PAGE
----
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Space Science

Coronal Mass Ejection Hits Earth 154

astroengine writes "On Tuesday, the Earth was hit by a coronal mass ejection (CME), triggering a 'moderate' geomagnetic storm, igniting aurorae at high latitudes. The CME in question was launched from the sun early on Sunday and space weather scientists predicted its arrival on Aug. 3 — the vast magnetic bubble of solar plasma arrived on schedule."
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Coronal Mass Ejection Hits Earth

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  • by lazarus ( 2879 ) on Wednesday August 04, 2010 @10:59AM (#33138012) Homepage Journal
    Monitor the results. []
  • Re:EMP? (Score:5, Informative)

    by tlhIngan ( 30335 ) <slashdot@w o r f . n et> on Wednesday August 04, 2010 @11:15AM (#33138198)

    Could something like this have the same effect on electronics as an EMP?

    Imagine the chaos if all the microprocessors on the planet burned out at once. Or just in one hemisphere.

    On the surface, not so much - the magnetosphere funnels those charged particles to the magnetic poles, where they interact with the atmosphere and create the stunning light shows we call auroras. That said, they can induce currents to flow, especially in long lines (think power lines) which can cause circuit breakers to trip, cutting off the grid and causing power outages.

    In space, they cause lots of havoc with satellites - ranging from simple loss of communication (moving charged particles generate EM radiation, after all - same ones that cause power outages mentioned above), to complete destruction if it burns out some control circuits. So not only are the electronics rad-hard, but there are shut down protocols to temporarily turn satellites "off" to prevent damage. A dead satellite is a huge cloud of space junk waiting to happen, after all, especially if you can't deorbit it.

    Of course, the magnetosphere is supposed to be weakening in time for a supposed pole reversal, in which case life will get pretty interesting.

    This CME didn't result in any damage to satellites, though. Not sure if there weren't other effects (power outages, notable) caused, though.

  • by CyberGrandad ( 1852572 ) on Wednesday August 04, 2010 @11:19AM (#33138250)

    2. There will be really impressive light displays (which I hope someone will post on YouTube

    No video (so far) but there are photos at

  • The good and the bad (Score:5, Informative)

    by dtmos ( 447842 ) * on Wednesday August 04, 2010 @11:35AM (#33138462)

    The additional bit of good news (if you're a VHF amateur radio operator, or FM or TV broadcast DXer) is that there should be interesting propagation of VHF radio signals [] refracting off of the aurora [], perhaps as far as 2000 km. The bad news is that the same ionization that refracts the VHF signals attenuates HF signals, so if you're an HF amateur radio operator or short-wave listener, the paths over the poles will be closed for a few days.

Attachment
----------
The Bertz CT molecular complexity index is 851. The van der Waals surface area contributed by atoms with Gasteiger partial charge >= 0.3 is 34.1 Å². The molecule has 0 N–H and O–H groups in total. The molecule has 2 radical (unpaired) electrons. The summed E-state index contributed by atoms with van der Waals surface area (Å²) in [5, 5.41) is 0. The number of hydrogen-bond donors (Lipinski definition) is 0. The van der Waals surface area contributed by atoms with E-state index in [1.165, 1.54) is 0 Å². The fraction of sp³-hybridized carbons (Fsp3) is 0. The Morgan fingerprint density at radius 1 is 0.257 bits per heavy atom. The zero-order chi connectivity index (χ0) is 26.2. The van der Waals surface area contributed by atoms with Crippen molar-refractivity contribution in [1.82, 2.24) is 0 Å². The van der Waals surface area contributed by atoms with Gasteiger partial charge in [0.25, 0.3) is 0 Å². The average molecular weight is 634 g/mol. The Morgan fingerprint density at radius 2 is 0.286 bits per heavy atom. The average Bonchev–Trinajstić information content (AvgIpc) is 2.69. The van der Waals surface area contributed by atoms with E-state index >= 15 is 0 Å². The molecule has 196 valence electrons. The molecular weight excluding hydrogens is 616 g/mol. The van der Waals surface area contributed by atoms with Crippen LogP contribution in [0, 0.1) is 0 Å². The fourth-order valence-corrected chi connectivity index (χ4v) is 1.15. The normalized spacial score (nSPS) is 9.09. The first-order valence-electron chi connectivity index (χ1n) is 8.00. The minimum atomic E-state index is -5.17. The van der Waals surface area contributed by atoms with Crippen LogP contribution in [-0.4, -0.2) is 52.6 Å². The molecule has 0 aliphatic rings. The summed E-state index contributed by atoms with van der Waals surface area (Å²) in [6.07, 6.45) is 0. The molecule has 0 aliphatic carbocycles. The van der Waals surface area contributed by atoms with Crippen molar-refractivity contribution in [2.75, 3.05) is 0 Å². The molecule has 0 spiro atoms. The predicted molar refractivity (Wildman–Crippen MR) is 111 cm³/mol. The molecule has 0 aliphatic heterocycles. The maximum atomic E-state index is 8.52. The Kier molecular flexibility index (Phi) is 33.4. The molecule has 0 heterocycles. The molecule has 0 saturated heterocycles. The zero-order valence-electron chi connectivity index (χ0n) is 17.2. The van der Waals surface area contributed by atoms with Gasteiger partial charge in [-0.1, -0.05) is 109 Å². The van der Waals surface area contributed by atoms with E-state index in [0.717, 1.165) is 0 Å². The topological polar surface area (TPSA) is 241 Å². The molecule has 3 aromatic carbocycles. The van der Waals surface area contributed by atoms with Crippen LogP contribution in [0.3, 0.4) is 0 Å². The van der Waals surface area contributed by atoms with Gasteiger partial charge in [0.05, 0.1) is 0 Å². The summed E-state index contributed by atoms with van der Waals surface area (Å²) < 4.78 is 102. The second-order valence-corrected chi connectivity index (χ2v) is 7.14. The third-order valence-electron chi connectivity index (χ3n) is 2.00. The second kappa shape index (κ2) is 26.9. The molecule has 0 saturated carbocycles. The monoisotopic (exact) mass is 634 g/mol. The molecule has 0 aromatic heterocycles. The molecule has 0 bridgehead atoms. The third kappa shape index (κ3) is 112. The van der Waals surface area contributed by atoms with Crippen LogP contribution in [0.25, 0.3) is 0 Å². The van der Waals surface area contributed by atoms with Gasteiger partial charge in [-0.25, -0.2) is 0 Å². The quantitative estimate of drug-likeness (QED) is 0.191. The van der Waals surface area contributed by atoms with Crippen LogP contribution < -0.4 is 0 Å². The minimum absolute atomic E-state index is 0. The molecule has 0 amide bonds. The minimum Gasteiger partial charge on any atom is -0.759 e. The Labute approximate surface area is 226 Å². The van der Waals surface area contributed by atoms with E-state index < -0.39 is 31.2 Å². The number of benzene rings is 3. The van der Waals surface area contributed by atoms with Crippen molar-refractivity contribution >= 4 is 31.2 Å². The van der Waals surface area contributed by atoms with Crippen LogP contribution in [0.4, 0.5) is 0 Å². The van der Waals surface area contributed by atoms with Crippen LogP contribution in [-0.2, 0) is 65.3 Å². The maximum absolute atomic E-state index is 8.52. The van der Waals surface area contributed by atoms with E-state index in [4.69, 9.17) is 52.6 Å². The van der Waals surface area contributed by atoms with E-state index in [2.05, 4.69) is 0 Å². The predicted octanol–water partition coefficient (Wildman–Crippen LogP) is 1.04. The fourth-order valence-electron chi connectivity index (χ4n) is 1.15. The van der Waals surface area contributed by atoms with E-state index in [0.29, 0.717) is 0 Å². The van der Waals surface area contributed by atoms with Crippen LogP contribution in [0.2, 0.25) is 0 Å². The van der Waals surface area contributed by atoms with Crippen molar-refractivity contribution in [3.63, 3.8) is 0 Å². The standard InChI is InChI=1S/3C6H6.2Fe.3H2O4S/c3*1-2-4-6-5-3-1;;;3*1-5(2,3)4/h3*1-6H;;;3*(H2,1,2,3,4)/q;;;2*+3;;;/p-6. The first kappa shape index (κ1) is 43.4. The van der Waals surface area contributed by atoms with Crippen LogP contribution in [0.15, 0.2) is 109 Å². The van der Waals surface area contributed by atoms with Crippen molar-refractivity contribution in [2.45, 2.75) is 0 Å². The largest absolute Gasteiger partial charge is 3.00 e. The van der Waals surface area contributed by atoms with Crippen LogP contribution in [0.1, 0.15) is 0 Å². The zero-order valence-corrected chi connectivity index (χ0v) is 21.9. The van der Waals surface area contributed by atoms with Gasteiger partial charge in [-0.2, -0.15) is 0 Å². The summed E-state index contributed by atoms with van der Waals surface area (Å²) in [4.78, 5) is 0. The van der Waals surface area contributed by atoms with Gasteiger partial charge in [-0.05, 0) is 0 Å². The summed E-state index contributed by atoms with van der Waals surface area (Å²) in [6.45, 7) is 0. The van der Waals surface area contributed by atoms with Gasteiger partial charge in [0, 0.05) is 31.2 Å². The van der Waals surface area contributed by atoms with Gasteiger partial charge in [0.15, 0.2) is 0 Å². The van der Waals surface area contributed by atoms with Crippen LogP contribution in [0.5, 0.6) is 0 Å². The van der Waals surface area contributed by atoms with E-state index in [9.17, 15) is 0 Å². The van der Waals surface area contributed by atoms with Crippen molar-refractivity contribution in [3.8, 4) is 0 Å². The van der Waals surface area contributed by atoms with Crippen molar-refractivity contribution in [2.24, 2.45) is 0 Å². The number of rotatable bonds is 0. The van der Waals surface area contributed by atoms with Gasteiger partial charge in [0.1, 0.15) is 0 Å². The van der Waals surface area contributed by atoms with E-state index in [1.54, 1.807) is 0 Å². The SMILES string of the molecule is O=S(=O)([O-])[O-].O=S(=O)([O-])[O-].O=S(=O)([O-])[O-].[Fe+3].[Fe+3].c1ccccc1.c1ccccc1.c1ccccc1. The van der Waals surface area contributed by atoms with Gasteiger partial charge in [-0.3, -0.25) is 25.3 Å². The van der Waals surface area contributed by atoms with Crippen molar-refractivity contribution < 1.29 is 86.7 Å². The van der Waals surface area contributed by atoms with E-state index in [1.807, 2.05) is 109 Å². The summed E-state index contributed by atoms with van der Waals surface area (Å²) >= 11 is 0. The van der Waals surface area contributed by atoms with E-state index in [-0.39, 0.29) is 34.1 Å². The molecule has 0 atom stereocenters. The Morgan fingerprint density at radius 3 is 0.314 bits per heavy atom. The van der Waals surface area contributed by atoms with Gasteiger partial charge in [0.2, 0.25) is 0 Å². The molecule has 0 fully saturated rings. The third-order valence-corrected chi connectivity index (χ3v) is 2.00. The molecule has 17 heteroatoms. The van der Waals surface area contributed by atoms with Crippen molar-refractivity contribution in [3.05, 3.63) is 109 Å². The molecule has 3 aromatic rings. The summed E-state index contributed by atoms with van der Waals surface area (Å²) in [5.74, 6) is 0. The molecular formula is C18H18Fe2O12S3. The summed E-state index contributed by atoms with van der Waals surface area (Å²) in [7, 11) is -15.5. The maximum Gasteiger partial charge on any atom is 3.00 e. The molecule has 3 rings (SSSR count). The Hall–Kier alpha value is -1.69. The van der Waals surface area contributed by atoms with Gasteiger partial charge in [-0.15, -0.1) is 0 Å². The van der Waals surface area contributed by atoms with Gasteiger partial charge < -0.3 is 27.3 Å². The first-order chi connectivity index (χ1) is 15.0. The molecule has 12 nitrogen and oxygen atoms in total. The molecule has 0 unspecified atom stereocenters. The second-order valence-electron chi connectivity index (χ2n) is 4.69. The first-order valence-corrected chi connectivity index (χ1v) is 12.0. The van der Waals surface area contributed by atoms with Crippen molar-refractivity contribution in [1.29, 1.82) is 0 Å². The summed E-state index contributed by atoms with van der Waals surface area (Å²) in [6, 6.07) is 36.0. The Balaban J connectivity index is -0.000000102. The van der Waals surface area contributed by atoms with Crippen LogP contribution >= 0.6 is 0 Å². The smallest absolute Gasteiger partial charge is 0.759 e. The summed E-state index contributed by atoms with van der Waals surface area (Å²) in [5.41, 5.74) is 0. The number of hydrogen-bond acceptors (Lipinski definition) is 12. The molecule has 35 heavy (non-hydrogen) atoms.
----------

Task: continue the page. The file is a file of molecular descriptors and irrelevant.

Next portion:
I guess the additional bad news if you're a VHF broadcaster (FM or over-the-air TV) is that you can expect a lot of calls from the public complaining about poor reception, as signals from far away interfere with yours. :-/

  • Computer Crashes (Score:2, Informative)

    by SirBitBucket ( 1292924 ) on Wednesday August 04, 2010 @11:59AM (#33138696)
    I had 5 of 25 machines crash last night. Could this be related? (Yes, I am serious...)
  • by s122604 ( 1018036 ) on Wednesday August 04, 2010 @12:45PM (#33139276)
    It looks like 10 meters is actually doing well, maybe even better than before the event, but that might just be sporadic E, I dunno

    I've always loved the top end of the HF spectrum 10 meters, and the 11 meter "freeband", sometimes it acts like VHF, sometimes HF, sometimes both.

    On a side note, how ashamed should I be to say I have a "favorite" portion of the spectrum?
  • Re:Not Fair (Score:3, Informative)

    by fyngyrz ( 762201 ) on Wednesday August 04, 2010 @09:57PM (#33146198) Homepage Journal

    Not close at all. At my latitude, this storm was a vague glow in the sky; I could see that it was there, and in this case, I could even see a little bit of the detail, but it's just at the edge of vision. The camera, however, can see far more than I can in terms of low light; I used a long exposure, and a wide, light-gathering aperture (like your eye's pupil open wide, only much wider), and turned up the sensitivity of the amplifier on camera's sensor to its maximum in order to capture what you see here.

    To perceive it like this with the naked eye, either it would have to be much more intense (which does happen), or you would need to be further north and, as the lament above indicates, be enjoying a season during which the sun isn't hanging above you all night.

    I've only seen auroral activity this intense with my naked eye twice in twenty years around here. But this solar cycle has been very active in terms of CMEs and general flashiness, and my hopes are high that it'll happen this time around. I wrote an application (PD, linux/OSX) [] that lets me see what the auroral and observing conditions are, and another one that texts me when conditions are right, so for the first time in my life, I'll not miss even one opportunity except by choice.

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